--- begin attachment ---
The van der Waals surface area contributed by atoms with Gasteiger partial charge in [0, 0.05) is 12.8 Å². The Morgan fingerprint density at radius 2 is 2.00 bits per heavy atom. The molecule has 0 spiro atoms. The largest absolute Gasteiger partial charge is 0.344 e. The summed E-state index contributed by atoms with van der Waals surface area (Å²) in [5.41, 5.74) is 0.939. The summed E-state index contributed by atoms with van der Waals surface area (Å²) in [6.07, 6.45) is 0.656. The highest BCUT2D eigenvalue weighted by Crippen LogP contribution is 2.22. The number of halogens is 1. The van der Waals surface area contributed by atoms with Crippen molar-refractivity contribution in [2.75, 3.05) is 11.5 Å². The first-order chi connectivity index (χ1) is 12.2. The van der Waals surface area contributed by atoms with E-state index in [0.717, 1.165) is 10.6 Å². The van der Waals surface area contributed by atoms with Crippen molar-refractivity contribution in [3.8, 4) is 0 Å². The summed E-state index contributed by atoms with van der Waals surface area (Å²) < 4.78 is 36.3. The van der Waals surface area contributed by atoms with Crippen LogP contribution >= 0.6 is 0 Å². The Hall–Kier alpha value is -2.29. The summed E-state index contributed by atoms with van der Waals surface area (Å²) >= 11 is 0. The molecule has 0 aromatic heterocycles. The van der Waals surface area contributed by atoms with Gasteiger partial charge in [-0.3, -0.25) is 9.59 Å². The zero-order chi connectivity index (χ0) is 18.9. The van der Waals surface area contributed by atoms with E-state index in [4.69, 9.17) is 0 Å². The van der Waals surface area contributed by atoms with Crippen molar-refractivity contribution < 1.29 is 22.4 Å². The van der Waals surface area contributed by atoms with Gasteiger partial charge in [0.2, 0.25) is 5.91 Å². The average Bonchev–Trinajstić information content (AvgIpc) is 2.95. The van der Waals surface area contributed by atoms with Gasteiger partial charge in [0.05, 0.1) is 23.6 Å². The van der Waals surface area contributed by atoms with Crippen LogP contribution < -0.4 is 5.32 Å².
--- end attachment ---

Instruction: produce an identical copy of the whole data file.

The van der Waals surface area contributed by atoms with Gasteiger partial charge in [0, 0.05) is 12.8 Å². The Morgan fingerprint density at radius 2 is 2.00 bits per heavy atom. The molecule has 0 spiro atoms. The largest absolute Gasteiger partial charge is 0.344 e. The summed E-state index contributed by atoms with van der Waals surface area (Å²) in [5.41, 5.74) is 0.939. The summed E-state index contributed by atoms with van der Waals surface area (Å²) in [6.07, 6.45) is 0.656. The highest BCUT2D eigenvalue weighted by Crippen LogP contribution is 2.22. The number of halogens is 1. The van der Waals surface area contributed by atoms with Crippen molar-refractivity contribution in [2.75, 3.05) is 11.5 Å². The first-order chi connectivity index (χ1) is 12.2. The van der Waals surface area contributed by atoms with E-state index in [0.717, 1.165) is 10.6 Å². The van der Waals surface area contributed by atoms with Crippen molar-refractivity contribution in [3.8, 4) is 0 Å². The summed E-state index contributed by atoms with van der Waals surface area (Å²) < 4.78 is 36.3. The van der Waals surface area contributed by atoms with Crippen LogP contribution >= 0.6 is 0 Å². The Hall–Kier alpha value is -2.29. The summed E-state index contributed by atoms with van der Waals surface area (Å²) >= 11 is 0. The molecule has 0 aromatic heterocycles. The van der Waals surface area contributed by atoms with Gasteiger partial charge in [-0.3, -0.25) is 9.59 Å². The zero-order chi connectivity index (χ0) is 18.9. The van der Waals surface area contributed by atoms with E-state index in [4.69, 9.17) is 0 Å². The van der Waals surface area contributed by atoms with Crippen molar-refractivity contribution < 1.29 is 22.4 Å². The van der Waals surface area contributed by atoms with Gasteiger partial charge in [0.2, 0.25) is 5.91 Å². The average Bonchev–Trinajstić information content (AvgIpc) is 2.95. The van der Waals surface area contributed by atoms with Gasteiger partial charge in [0.05, 0.1) is 23.6 Å². The van der Waals surface area contributed by atoms with Crippen LogP contribution < -0.4 is 5.32 Å².